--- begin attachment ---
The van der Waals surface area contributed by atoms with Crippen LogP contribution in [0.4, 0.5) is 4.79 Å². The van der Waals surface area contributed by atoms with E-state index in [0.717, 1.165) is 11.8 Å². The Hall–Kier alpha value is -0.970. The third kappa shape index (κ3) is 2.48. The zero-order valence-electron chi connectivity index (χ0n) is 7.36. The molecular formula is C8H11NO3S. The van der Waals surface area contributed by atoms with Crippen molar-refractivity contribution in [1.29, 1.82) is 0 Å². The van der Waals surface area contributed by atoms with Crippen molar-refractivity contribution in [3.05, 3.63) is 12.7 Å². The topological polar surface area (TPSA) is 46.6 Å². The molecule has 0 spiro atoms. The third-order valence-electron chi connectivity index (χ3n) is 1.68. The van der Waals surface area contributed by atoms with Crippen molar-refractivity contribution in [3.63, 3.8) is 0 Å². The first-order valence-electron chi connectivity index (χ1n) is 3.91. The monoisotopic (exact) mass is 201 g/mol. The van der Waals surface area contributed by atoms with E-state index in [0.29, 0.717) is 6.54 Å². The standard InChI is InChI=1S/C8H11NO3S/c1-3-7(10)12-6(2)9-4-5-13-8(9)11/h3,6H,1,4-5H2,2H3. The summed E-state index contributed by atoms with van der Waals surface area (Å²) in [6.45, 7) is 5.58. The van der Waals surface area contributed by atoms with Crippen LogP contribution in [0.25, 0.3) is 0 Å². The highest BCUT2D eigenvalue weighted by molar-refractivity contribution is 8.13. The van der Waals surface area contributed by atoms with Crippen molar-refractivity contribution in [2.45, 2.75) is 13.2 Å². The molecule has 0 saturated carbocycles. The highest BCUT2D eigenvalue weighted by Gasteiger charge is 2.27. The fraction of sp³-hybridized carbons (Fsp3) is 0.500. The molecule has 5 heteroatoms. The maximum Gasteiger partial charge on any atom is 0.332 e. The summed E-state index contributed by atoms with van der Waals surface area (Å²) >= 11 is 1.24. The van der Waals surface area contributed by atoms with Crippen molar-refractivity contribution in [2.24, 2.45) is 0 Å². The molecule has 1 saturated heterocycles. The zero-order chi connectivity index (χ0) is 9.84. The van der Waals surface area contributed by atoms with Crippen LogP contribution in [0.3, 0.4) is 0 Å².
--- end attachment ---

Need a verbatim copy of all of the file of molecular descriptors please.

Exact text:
The van der Waals surface area contributed by atoms with Crippen LogP contribution in [0.4, 0.5) is 4.79 Å². The van der Waals surface area contributed by atoms with E-state index in [0.717, 1.165) is 11.8 Å². The Hall–Kier alpha value is -0.970. The third kappa shape index (κ3) is 2.48. The zero-order valence-electron chi connectivity index (χ0n) is 7.36. The molecular formula is C8H11NO3S. The van der Waals surface area contributed by atoms with Crippen molar-refractivity contribution in [1.29, 1.82) is 0 Å². The van der Waals surface area contributed by atoms with Crippen molar-refractivity contribution in [3.05, 3.63) is 12.7 Å². The topological polar surface area (TPSA) is 46.6 Å². The molecule has 0 spiro atoms. The third-order valence-electron chi connectivity index (χ3n) is 1.68. The van der Waals surface area contributed by atoms with Crippen molar-refractivity contribution in [3.63, 3.8) is 0 Å². The first-order valence-electron chi connectivity index (χ1n) is 3.91. The monoisotopic (exact) mass is 201 g/mol. The van der Waals surface area contributed by atoms with E-state index in [0.29, 0.717) is 6.54 Å². The standard InChI is InChI=1S/C8H11NO3S/c1-3-7(10)12-6(2)9-4-5-13-8(9)11/h3,6H,1,4-5H2,2H3. The summed E-state index contributed by atoms with van der Waals surface area (Å²) in [6.45, 7) is 5.58. The van der Waals surface area contributed by atoms with Crippen LogP contribution in [0.25, 0.3) is 0 Å². The highest BCUT2D eigenvalue weighted by molar-refractivity contribution is 8.13. The van der Waals surface area contributed by atoms with Crippen molar-refractivity contribution in [2.45, 2.75) is 13.2 Å². The molecule has 0 saturated carbocycles. The highest BCUT2D eigenvalue weighted by Gasteiger charge is 2.27. The fraction of sp³-hybridized carbons (Fsp3) is 0.500. The molecule has 5 heteroatoms. The maximum Gasteiger partial charge on any atom is 0.332 e. The summed E-state index contributed by atoms with van der Waals surface area (Å²) >= 11 is 1.24. The van der Waals surface area contributed by atoms with Crippen molar-refractivity contribution in [2.24, 2.45) is 0 Å². The molecule has 1 saturated heterocycles. The zero-order chi connectivity index (χ0) is 9.84. The van der Waals surface area contributed by atoms with Crippen LogP contribution in [0.3, 0.4) is 0 Å².